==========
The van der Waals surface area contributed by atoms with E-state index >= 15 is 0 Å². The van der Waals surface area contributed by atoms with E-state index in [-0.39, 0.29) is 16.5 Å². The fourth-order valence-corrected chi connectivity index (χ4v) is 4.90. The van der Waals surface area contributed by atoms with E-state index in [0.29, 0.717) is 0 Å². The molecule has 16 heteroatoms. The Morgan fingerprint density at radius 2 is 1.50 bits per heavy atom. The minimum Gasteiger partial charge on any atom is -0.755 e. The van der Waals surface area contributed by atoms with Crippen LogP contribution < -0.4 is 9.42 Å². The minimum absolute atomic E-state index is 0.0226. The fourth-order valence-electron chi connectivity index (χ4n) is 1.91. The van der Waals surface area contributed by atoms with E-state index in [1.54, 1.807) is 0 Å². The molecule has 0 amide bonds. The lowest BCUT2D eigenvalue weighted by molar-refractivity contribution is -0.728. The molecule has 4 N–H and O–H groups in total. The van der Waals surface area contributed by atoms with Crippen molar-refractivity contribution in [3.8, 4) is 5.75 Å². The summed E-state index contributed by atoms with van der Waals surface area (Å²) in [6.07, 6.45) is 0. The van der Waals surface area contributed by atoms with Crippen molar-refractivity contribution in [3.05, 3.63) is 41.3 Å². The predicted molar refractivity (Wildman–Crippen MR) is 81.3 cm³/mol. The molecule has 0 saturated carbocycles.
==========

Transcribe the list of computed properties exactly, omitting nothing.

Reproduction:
The van der Waals surface area contributed by atoms with E-state index >= 15 is 0 Å². The van der Waals surface area contributed by atoms with E-state index in [-0.39, 0.29) is 16.5 Å². The fourth-order valence-corrected chi connectivity index (χ4v) is 4.90. The van der Waals surface area contributed by atoms with E-state index in [0.29, 0.717) is 0 Å². The molecule has 16 heteroatoms. The Morgan fingerprint density at radius 2 is 1.50 bits per heavy atom. The minimum Gasteiger partial charge on any atom is -0.755 e. The van der Waals surface area contributed by atoms with Crippen LogP contribution < -0.4 is 9.42 Å². The minimum absolute atomic E-state index is 0.0226. The fourth-order valence-electron chi connectivity index (χ4n) is 1.91. The van der Waals surface area contributed by atoms with E-state index in [1.54, 1.807) is 0 Å². The molecule has 0 amide bonds. The lowest BCUT2D eigenvalue weighted by molar-refractivity contribution is -0.728. The molecule has 4 N–H and O–H groups in total. The van der Waals surface area contributed by atoms with Crippen molar-refractivity contribution in [3.8, 4) is 5.75 Å². The summed E-state index contributed by atoms with van der Waals surface area (Å²) in [6.07, 6.45) is 0. The van der Waals surface area contributed by atoms with Crippen molar-refractivity contribution in [3.05, 3.63) is 41.3 Å². The predicted molar refractivity (Wildman–Crippen MR) is 81.3 cm³/mol. The molecule has 0 saturated carbocycles.